By Steve Lopez
August 8, 2010
When I met
Eddie Givens a year and a half ago, he'd just gone off the bottle for the first
time in 30 years and was fighting to keep it that way. But something in his eyes
left me wondering if he doubted his own resolve. On Thursday, I went to check up
on him in his downtown Los Angeles apartment, not knowing what I'd find.
"I feel a lot better," said Givens, 58, whose improvement showed through in a proud smile.
He hadn't had a drink in two years.
Givens is one of the people rescued off the streets 2 ½ years ago by a team of workers looking for the 50 sickest, most endangered homeless people among the thousands on skid row. The 58-year-old New York native, who spent three decades drinking himself into unconsciousness, is one of the success stories.
My colleague Christopher Goffard has just completed a compelling four-part series on Project 50, a risky, controversial program that brought an army of government and nonprofit agencies together in a bold experiment.
The project began with a question: Was it possible to get the most hardcore sidewalk dwellers off the street if you offered them housing along with all the medical, rehab and social services they might need?
Would they get better even if they weren't forced to commit to counseling and rehab? Would their care be too expensive, or would a full buffet of services cost less than if they were left to continue churning through the courts, emergency rooms and jails?
I didn't expect there to be any easy answers. Having been personally involved in efforts to coax someone off the street and help him get better — an unfinished and deeply complicated work in progress — I knew that every one of the 50 would have unique issues.
So it's no surprise that of the original group of 50, later expanded to 68, six have died. Of the remaining 62, 52 are still housed in the program or elsewhere. That doesn't mean, of course, that there are 52 happy endings. As Goffard detailed, some of the clients moved their problems indoors and some have relapsed, dropped in and cycled out.
But the fact that roughly 80% of the 62 are still under a roof, with many in therapy or rehab, is no small triumph.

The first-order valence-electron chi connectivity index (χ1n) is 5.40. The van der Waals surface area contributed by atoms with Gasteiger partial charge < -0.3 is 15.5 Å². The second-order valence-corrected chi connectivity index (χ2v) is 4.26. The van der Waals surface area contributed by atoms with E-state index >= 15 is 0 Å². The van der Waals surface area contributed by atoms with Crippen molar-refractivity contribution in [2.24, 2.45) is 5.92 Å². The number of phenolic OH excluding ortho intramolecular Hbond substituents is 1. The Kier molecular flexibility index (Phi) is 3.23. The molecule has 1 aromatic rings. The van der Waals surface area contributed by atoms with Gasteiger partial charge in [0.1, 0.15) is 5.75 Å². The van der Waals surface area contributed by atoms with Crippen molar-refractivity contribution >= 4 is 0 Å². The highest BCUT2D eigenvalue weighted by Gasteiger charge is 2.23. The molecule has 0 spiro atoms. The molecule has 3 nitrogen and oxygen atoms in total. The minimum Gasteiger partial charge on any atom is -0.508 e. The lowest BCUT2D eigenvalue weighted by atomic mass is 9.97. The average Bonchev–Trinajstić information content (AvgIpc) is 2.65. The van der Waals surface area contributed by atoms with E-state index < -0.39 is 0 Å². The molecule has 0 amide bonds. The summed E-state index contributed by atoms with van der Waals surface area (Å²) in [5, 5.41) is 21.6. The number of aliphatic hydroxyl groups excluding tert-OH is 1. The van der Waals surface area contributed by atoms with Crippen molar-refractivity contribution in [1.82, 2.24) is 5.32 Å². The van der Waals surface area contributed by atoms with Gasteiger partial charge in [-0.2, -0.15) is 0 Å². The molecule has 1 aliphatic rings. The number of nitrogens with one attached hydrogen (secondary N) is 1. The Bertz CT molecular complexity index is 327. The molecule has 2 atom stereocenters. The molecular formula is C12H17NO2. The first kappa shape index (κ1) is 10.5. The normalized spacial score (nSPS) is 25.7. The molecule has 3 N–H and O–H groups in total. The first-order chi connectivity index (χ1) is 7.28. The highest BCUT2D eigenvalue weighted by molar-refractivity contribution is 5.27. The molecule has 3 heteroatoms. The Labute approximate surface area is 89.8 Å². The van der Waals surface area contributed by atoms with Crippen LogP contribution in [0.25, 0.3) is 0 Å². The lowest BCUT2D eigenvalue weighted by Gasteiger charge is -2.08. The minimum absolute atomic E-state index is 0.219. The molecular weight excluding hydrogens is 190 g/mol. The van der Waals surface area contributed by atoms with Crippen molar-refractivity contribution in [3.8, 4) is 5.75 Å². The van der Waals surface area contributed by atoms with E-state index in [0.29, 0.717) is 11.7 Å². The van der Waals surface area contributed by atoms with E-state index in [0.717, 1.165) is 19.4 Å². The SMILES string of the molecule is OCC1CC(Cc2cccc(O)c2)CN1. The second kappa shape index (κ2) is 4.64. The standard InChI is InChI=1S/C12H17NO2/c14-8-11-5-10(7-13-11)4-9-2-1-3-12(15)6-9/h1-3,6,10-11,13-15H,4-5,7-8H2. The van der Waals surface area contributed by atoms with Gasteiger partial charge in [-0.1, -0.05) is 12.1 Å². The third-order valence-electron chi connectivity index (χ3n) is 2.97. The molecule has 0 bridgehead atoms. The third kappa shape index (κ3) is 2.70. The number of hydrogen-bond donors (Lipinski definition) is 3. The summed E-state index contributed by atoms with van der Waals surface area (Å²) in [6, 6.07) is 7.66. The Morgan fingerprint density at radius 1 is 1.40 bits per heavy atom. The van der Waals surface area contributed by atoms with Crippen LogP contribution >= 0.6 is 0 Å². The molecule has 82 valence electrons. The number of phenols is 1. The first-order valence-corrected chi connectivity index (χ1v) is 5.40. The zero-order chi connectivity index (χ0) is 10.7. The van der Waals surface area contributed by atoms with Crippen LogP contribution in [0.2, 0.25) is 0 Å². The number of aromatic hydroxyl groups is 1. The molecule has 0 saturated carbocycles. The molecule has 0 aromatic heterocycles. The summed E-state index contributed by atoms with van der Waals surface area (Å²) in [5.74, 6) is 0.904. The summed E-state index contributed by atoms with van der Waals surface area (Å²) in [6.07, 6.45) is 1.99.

And yet at last week's meeting of the L.A. County Board of Supervisors, Michael D. Antonovich said he found The Times series "very disturbing," referring to the program as "warehousing without healing." Antonovich was ticked off about spending tax dollars on clients who were still abusing drugs and avoiding treatment.
Supervisor Zev Yaroslavsky, who initiated Project 50, argued that the program has been largely successful. He's been pushing for an expansion, but it's conceivable that Antonovich could lead the charge to cut off future funding.
Antonovich's concerns are no surprise, given his limited understanding of the issues. Yes, it's inappropriate to use tax dollars for "warehousing without healing," but that doesn't appear to be a fair assessment. And does he think it would cost less to kick people back onto the street and run them through overcrowded jails and courtrooms?
Four years ago, the supervisors vowed to take the pressure off skid row by building five regional centers in the county. Not a single one was ever built as communities contorted in fits of NIMBYism, and tens of thousands of people are still on the street. Antonovich, meanwhile, almost single-handedly derailed a transitional housing facility in his district for homeless women and children.
Skid row is home to some of the most desperately ill people in the nation, many of them with terminal disease and crippling mental illness. Combat veterans are out there by the dozens.
You cannot take people who are that sick, hand them keys to an apartment, and expect them to quickly kick their habits and begin showing up on time for group therapy sessions. This is a long, hard, messy, frustrating enterprise. The zero-tolerance policy that Antonovich is advocating works for some people but drives others away, particularly those who need the most help.
There probably are ways to improve Project 50, which has had a few too many cooks in the kitchen. Maybe, in time, more of the mission can be contracted to agencies with proven records.
But easy fixes and neat endings don't exist in this field, and Project 50 was a laudable attempt to break with past failures and send a message that it is unacceptable for the most vulnerable among us to suffer and die on the street a few blocks from the Civic Center.
The tabulations aren't yet available, but one year into the $3.6-million program, Project 50 had cost roughly the same as jail cells and hospital beds would have cost. If the more humane approach is no more expensive, and offers at least a chance of rebuilding lives, what's the wiser investment?
Eddie Givens told me on Thursday that he'd been in lots of programs over the years, but nothing worked until Project 50. May that's because prior to the program, he said, his bipolar disorder was undiagnosed. Now, he's being treated for it.
His case manager, Rachel Karman, told me Givens' stories at group therapy sessions are an inspiration to others. If Antonovich is up for it, I might be able to arrange a visit to one of those sessions, or take him on a tour of skid row, where he'll find that some of the people still left behind are from his very own district.
For the complete series: http://www.latimes.com/news/local/la-me-0807-homeless-20100807,0,4158516.story?track=rss